How the Waffle House is used to determine a hurricane’s fury

Gladys Abbott
September 16, 2018

Waffle House has always been a popular spot for round-the-clock comfort food for locals and travelers alike throughout the South.

That's because the 24-hour restaurant chain is known for more than a fast breakfast - it often remains open during natural disasters, providing food and resources to first responders. In fact, the Waffle House is so hard to close down that FEMA uses a scale based on Waffle House closures to tell just how bad a hurricane and its aftermath actually are.

Recently, Waffle House has been in the news, but it isn't for its waffles.

On Tuesday, Waffle House tweeted a photo of personnel hunkered down in a situation room, in front of screens with maps and the hurricane's projected path. "Plan ahead and be safe", the company encouraged its customers. The restaurant chain, famous for staying open even through major disasters, seems to have kept the vast majority of its restaurants in operation as the storm approaches.

You may be wondering why in the world is Waffle House in the disaster management business?

As of noon Wednesday, Waffle House executives had made the decision to close eight of those restaurants that appear to be in the direct path of the hurricane.

Because of this, FEMA internally uses an unofficial "Waffle House Index" to track potentially risky events. If locations in the affected area are forced to close, the index is red - and because Waffle Houses are very prepared, this is the rarest scenario.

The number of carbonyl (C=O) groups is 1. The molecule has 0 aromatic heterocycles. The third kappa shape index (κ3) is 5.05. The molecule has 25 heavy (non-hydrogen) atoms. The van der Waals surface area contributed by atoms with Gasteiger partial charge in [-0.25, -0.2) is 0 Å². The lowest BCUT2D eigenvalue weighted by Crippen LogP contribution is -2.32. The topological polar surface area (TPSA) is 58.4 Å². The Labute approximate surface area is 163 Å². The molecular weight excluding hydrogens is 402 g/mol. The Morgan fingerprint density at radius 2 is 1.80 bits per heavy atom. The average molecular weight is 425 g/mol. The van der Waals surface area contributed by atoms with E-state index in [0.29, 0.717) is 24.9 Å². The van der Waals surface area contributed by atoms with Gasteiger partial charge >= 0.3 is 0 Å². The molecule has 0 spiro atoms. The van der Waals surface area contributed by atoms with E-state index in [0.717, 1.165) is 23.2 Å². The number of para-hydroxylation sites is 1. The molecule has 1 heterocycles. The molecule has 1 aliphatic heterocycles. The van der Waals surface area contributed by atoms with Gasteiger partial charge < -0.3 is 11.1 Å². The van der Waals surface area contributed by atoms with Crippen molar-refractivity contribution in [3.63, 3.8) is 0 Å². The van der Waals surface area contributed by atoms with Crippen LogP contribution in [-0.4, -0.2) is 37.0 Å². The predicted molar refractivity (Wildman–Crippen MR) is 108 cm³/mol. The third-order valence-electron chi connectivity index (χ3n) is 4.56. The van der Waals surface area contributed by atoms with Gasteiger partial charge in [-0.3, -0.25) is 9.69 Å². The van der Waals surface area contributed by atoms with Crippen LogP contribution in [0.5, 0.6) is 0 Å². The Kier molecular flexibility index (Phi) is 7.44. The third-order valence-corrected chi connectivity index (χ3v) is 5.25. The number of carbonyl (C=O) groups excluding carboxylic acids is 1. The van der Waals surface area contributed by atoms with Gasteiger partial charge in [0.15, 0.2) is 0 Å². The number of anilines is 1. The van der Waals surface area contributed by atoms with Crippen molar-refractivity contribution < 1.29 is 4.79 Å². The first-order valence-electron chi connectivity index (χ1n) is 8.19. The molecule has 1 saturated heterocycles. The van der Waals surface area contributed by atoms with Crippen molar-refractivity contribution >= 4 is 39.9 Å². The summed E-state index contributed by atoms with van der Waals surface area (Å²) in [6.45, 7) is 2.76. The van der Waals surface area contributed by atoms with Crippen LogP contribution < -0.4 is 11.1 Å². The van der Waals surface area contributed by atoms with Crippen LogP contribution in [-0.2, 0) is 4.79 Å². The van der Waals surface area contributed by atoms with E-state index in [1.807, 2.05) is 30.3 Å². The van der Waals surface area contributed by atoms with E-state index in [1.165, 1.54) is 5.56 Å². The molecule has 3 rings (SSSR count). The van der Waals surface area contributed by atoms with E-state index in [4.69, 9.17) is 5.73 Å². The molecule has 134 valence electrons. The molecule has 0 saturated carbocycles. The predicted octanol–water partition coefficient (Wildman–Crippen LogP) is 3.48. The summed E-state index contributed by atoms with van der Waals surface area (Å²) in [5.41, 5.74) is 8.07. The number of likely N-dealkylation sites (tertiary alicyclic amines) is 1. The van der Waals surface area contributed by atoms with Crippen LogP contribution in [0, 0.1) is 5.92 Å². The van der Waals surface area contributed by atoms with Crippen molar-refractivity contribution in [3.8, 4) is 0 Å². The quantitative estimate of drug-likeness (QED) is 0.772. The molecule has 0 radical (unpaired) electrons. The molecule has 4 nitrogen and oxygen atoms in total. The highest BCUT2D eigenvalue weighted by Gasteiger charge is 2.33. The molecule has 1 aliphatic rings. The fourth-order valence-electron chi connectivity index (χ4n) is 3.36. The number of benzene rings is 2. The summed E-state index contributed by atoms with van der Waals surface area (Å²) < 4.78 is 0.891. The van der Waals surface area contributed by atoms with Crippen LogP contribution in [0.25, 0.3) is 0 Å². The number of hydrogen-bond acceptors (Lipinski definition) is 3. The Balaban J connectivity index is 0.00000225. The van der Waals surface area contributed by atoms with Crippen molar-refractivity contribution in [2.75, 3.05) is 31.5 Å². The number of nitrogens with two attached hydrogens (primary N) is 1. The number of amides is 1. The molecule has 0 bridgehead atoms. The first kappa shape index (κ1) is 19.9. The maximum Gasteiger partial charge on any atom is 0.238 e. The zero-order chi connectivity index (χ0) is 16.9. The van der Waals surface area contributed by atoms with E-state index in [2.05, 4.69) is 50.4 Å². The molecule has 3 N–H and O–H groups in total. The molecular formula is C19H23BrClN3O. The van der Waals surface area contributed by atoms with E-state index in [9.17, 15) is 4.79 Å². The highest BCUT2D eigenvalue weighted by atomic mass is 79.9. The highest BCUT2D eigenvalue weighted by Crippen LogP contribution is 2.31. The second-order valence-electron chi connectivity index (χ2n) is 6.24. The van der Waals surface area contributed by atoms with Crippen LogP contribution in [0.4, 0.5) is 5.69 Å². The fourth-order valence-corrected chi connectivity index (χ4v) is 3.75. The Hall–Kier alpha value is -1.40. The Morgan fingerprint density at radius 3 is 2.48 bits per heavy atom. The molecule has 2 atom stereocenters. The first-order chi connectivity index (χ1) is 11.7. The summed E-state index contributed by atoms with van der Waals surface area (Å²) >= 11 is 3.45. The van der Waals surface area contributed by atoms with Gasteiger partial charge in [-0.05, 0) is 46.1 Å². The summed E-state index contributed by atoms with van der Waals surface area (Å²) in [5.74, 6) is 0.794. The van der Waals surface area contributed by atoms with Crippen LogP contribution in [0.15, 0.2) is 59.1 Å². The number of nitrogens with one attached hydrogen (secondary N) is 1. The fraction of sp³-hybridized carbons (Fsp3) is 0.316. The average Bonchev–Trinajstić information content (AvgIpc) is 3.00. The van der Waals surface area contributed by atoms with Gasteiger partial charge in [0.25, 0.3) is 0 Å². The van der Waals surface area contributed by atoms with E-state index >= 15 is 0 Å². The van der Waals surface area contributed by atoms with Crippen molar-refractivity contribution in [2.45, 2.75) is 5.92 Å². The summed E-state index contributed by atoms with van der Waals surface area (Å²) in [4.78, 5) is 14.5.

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As Hurricane Florence approaches, restaurants in North and SC are watching the weather to determine whether or not they will stay open.

"If a Waffle House can serve a full menu, they've likely got power (or are running on a generator)".

Hurricane Florence has been designated a Category 4 storm with maximum sustained winds of 130 miles per hour.

If the restaurant is open but only serving a limited menu, the index is yellow.

At least one Waffle House location - in Myrtle Beach, S.C. - has closed until the hurricane passes. "If they're green, we're good, keep going".

And already, one South Carolina Waffle House has turned red on the current Waffle House Index. "You haven't found the bad stuff yet". The sooner restaurants, grocery stores, and banks re-open - the sooner the local economy and recovery restart.

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